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Duowei Opinion Article: Reflecting on Beijing’s Misjudgment on Trade War

Duowei News, an overseas Chinese media, published an opinion article on the U.S. China trade war. It reflected on Beijing’s position on the trade war from the beginning and concluded that there are four areas in which Beijing was not prepared. Below is the translation of the article.

On July 20, President Trump told the media that he is ready to impose a tariff on US$500 billion worth of imports from China. On July 19, Peter Navarro, Director of Trade and Industrial Policy said that “China is in a ‘zero-sum game’ with the rest of the world when it comes to trade.” On July 18, Larry Kudlow (Director of the National Economic Council) said that he believes that “Xi (Jinping) is holding the game up.” In short, the trade war is still the focus of China and the U.S.

In reality, contrary to the conclusion the U.S. has drawn that Xi is blocking the trade deal, Beijing has taken a number of measures to cool down the media’s tone on the trade war. It has shifted from calling it the “Sino-U.S. trade war” to the “Sino-U.S. trade tension.” The shift is different from the previous trade tension with Japan, France, the Philippines, and South Korea, which were often accompanied by the increasingly high-profile hostility of China’s official media, and the ruthless “boycott diplomacy” against companies in these countries. This time China has torn up the scripts it relied on in other economic disputes. Instead, it has sought allies in Europe, Asia, and the U.S. themselves. China’s official media reports and comments are relatively restrained. The official Chinese media has been softening the remarks about its controversial industrial policy of Made in China 2025. Beijing has also instructed the media to avoid attacking Donald Trump himself.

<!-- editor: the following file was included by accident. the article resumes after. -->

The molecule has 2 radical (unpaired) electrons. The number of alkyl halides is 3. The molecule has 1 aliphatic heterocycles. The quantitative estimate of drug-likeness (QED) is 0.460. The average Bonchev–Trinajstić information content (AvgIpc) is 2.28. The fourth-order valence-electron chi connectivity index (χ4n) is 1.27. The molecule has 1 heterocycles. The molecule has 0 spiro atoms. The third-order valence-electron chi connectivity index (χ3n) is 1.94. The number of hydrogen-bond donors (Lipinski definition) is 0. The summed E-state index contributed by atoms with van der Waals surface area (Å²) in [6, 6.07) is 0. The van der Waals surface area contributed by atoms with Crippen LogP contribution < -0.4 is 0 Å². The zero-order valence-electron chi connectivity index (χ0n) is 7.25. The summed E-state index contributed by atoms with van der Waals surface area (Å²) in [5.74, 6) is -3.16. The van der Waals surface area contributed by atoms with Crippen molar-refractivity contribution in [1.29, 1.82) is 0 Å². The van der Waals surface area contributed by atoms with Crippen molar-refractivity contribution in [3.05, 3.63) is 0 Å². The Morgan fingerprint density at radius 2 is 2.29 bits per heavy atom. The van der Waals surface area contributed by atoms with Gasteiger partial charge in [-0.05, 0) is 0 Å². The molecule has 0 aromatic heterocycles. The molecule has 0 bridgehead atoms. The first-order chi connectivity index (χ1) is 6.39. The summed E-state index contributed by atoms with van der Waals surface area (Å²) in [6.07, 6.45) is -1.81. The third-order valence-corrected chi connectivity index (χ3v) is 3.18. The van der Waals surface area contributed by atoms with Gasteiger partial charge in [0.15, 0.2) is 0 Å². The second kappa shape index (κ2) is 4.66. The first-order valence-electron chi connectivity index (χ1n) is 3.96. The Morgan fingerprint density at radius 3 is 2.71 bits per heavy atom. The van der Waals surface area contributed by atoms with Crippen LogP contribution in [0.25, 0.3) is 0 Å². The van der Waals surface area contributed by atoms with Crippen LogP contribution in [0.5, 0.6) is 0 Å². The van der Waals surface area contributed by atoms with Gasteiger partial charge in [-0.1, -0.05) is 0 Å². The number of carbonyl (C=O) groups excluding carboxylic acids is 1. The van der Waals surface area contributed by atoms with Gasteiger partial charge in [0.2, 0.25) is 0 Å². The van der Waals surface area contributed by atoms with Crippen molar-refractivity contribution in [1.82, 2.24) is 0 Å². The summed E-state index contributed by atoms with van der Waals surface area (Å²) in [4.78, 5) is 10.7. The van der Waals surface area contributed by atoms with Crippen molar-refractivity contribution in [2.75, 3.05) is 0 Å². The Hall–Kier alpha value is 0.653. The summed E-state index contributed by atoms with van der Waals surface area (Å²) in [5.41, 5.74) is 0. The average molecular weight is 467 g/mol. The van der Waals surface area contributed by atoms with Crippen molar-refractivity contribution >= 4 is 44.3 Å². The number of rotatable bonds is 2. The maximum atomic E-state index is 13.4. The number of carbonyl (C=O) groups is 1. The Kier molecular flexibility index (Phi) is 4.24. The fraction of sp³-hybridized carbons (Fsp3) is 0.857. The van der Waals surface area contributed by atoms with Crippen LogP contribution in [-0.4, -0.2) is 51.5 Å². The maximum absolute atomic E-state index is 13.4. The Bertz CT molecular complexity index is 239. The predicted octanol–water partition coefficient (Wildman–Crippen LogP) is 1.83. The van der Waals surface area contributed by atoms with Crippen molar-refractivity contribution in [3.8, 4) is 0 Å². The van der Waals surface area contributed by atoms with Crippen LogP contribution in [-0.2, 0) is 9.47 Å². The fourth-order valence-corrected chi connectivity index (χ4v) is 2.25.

On the specific approaches it took to solve the problem, Beijing has repeatedly said that it has appealed to the WTO (World Trade Organization) since July 6, highlighting the solution to trade disputes and minimizing the breakout of the trade war. It has made significant changes in its response strategy because there are several areas that Beijing has misjudged.

First, China was too optimistic about the trade war. After Liu He reached an agreement following his visit to the U.S., Chinese media widely reported on the “achievements” and conducted a special interview with Liu. This in itself suggested that China didn’t recognize the seriousness of the problem between China and the U.S. It was too optimistic. On July 10, after the U.S. announced that it would impose a tariff on $200 billion of imports from China, the Ministry of Commerce responded with shock, even though Trump had already warned on June 15 that, if China was going to retaliate, he would impose tariffs on an additional $200 billion of imports from China. It meant that the U.S. had already issued a warning and this was not a sudden move. How then could the Ministry of Commerce feel shocked? Is this a signal that it lacked preparation or there was an illusion that the U.S. wouldn’t impose a $200 billion tariff on China? China’s counter-attack measures, which were initially formulated, were aimed at Trump’s base (in agriculture states). Some Beijing media even mocked that the U.S. is an agricultural country. After several rounds of negotiations between China and the U.S., China had certain expectations that the trade war might not move forward. It believed that Trump would make a compromise in order to keep his supporters in the agricultural states and China had already met Trump’s request to import more U.S. products. So it was optimistic to think that China would definitely win the battle. In fact, the trade war was not just to reduce the deficit. Trump should know where the problem is between China and the U.S. If the trade war was an election strategy, then he would not easily give it up before his re-election, especially when Trump had already announced his intention to run) for re-election. He could at least use the trade war to win a second term.